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Title: IT’S NOT EASY BEING GREEN: Corporate Environmental Activism in an Era of American Climate Policy Stagnation
Authors: Cory, Annie
Advisors: Jaczko, Gregory
Department: Woodrow Wilson School
Class Year: 2020
Abstract: The effects of climate change are clear: the frequency and severity of climate-related events around the world have brought attention to the irreparable impacts of a warmer planet. Scientists and governments concur that keeping the rise in global average temperature to 2°C and below, the goal set by the Intergovernmental Panel on Climate Change, will avoid the worst impacts of a severely-altered climate; but action towards this goal is imperative. In order to save our natural systems, our communities and our economies, we need steep reductions in greenhouse gas (GHG) emissions. Emission curtailment has, for too long, been the responsibility of international governing bodies and national governments. This thesis seeks to examine the underpinnings of governmental inefficiency on climate change, but even more deeply challenges the assumption that governments should be the primary agents of emissions reductions. Instead, United States corporations should be placed at the center of the climate decision-making process. To contribute to the literature on corporate strategies for sustainability, this thesis examines the most pervasive corporate environmental practices in the financial services sector. Throughout this thesis, I use the phrase “corporate sustainability” or “corporate environmentalism” to encompass private sector, environmental initiatives and actions in pursuit of emissions reductions. To evaluate the effectiveness of these strategies, this thesis analyzes the impact of sustainability strategy on environmental and financial performance. I hypothesize that incorporating sustainability metrics into executive compensation plans is the most effective corporate sustainability strategy. Though I did not find conclusive evidence in support of this hypothesis, I do find evidence to support the effectiveness of environmental goal setting in a corporate environment. The methodology developed in this thesis can be used as a means to evaluate the impact of corporate sustainability strategies on environmental and financial performance. Bridging the gap between top-down policy proscriptions and bottom-up emissions reductions will help to hold global warming to below 2°C. With the proper financial incentives, the disparity between policy proscriptions and action can be met by the private sector.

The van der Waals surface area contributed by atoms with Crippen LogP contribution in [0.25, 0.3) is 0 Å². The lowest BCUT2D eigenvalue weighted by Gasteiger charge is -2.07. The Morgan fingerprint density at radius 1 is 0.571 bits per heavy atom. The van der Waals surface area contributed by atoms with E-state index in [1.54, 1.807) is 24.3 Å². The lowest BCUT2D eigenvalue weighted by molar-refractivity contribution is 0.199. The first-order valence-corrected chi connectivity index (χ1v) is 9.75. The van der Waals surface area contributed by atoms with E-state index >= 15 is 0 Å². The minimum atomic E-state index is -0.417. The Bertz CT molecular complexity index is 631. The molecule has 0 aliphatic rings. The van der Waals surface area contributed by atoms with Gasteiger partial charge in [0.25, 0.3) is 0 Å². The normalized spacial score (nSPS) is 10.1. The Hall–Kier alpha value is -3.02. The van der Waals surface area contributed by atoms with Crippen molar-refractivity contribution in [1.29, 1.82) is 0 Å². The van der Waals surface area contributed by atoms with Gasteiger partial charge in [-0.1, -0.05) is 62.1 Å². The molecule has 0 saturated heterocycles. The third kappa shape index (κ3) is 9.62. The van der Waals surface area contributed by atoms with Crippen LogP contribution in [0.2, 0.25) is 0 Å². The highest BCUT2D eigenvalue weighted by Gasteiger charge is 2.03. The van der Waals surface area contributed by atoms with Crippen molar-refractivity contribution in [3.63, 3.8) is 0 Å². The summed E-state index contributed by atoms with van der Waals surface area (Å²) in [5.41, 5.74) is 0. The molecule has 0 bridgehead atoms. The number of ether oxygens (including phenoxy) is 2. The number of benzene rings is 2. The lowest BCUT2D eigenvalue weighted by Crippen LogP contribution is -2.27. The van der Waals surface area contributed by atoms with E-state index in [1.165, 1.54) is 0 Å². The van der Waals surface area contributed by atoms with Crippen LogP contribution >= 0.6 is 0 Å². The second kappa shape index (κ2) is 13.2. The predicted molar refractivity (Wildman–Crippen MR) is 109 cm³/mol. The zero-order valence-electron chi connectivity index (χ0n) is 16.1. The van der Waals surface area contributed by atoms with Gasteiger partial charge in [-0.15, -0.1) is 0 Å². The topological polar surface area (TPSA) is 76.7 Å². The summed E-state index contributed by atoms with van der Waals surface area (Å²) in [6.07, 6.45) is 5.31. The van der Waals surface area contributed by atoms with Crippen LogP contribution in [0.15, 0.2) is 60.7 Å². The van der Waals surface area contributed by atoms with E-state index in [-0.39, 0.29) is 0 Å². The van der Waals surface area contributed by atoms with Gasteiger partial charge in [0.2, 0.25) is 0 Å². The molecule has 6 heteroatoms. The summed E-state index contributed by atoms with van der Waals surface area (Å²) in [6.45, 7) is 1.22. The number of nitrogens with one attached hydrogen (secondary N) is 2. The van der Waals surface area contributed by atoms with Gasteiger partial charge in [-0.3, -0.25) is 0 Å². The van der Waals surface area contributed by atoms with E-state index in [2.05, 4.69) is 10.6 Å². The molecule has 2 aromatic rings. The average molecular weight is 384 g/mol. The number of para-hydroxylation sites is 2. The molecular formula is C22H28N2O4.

Type of Material: Princeton University Senior Theses
Language: en
Appears in Collections:Princeton School of Public and International Affairs, 1929-2020

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